When I was selling remodeling projects, I visited a lot of houses. I would walk in the front door having only a bit of information about what I was walking into. I was supposed to sell projects while protecting our company from "Those For Whom We Should Not Work."

With Halloween coming, here are some of the unexpected experiences I had going into homes I wished I hadn't.

Why Remodel?
I have noted on the lead intake sheet given to me by our Director of First Impressions that these folks have never remodeled before. This was always something that made me a bit edgy, as the first remodel a client experiences generally helps them have more realistic expectations for the second remodel, namely that most things don't go perfectly.

I ring the doorbell. The door opens. The house is like a museum that has not been visited in a long time. Very little natural light means it takes a while for me to see that I'm standing in a living room from about 40 years ago.

The couple is nice enough, but their idea of cost is about 40 years old, too.

They basically want to fix the house up enough to be able to sell it. Personal circumstances are making selling the house necessary.

I try to tell them we are not the right remodeler, that they need someone who works with real-estate professionals and can do just enough work to make the house saleable. But they apparently like me and don't want to talk with anyone else.

After going back and forth for some time, I managed to get the door open and promise to make a referral of two when I'm back in my office.

Wiping the sweat off my brow, I drive back to the office thinking of what new question(s) we need to add to our lead intake sheet!

What's Your Beef?
Being used to potential clients being slightly edgy on my initial meeting with them, I am not surprised that the husband is curt and not verbally communicative. But he sure can communicate with his body language—arms folded across his chest, a bit of a scowl accentuated with a deep furrow in his brow, and a "Show me" slouching pose.

The wife has been dealing with this since they got together but I have to think that at some point this man must have laughed at least once in his life. No evidence so far in this visit.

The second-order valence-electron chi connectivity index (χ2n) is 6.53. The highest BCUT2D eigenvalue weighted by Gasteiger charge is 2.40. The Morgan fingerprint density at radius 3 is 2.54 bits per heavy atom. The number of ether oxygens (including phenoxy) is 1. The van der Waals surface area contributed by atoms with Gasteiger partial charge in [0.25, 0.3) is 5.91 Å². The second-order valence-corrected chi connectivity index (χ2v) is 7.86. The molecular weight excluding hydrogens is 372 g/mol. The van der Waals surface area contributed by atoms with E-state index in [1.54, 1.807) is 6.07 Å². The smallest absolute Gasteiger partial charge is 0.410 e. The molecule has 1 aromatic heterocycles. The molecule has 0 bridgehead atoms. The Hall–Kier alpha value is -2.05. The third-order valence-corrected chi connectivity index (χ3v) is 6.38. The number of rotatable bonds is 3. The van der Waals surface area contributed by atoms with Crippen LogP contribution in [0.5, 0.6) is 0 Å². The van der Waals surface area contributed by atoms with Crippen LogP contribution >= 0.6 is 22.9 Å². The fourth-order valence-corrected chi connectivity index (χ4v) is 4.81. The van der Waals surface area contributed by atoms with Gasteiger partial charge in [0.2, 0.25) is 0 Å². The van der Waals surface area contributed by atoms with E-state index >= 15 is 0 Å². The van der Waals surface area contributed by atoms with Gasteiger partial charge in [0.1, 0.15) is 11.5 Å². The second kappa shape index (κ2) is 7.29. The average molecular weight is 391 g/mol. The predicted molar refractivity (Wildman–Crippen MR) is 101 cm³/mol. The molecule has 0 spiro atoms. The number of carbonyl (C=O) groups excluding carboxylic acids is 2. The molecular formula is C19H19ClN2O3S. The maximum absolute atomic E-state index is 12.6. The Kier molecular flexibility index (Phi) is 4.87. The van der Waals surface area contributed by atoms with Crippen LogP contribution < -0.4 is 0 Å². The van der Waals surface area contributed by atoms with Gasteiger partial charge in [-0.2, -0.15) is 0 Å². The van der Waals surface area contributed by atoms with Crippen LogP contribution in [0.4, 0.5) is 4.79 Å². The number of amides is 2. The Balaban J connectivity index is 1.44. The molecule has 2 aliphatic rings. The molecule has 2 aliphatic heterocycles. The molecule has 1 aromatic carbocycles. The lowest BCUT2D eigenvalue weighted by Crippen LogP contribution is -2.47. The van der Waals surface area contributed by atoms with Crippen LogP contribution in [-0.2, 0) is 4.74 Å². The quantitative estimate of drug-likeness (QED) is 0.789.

Hi wife is basically reassuring me he's a nice guy. He's out of ear shot, having gone back to his TV program.

I explain that a remodel and the related planning is always hard. And that it's even harder when a couple is not 100% committed to getting the project done.

She understands. She then tells me that she can't get anyone to work with them.

I feel my feet getting sucked into the floorboards, because the air is making me think that we can make anybody happy. Soon I will be signing a design agreement with her and regretting that I have done so for the next year until the project is done!

Fortunately, their bull mastiff starts barking, having been cooped up a bit too long. In the resulting racket, I make my departure, doing so as politely as possible.

Looking over my shoulder, I make it to my car. Time to come up with some new intake questions.

A Nice Couple, But...
A perfectly nice couple greets me when I come for my initial visit. We talk a bit about the work they are interested in having done. It's a fit for our company—a kitchen remodel, including remodeling the laundry room and a powder room.

I explain our process. They like it and we sign a design agreement.

Our process unfolds and the result is a plan and a scope of work, with a cost to do the project. I make the appointment to present the information to our potential clients.

Much to my surprise, there is a third person I will be presenting to. Someone I have never met or talked to before.

It is a close cousin who is a concrete contractor. The couple explains they want him there because he "understands plans and proposals better" than they do.

I struggle to keep my composure, having never anticipated this possibility occurring. Stumbling through the presentation, I fortunately convince them that we are not a fit for a client couple with a close cousin who is only focused on cost. And that they can keep the plans if they promise to never call our office again.

I stumble to the car, as I continue to ask myself how I could have anticipated this happening. Hundreds of visits with potential clients over the years and here was a first.

The good thing was, I got out of doing the job.

Halloween brings a lot of little kids in costumers to your door saying "Trick or Treat!" Be careful, you remodeling contractors, when you go visit your potential clients, and not just on Halloween.

Why? Because there are a lot of people out there, normal-looking people, who are ready to make your life very scary. They might just pull a "Trick" on you!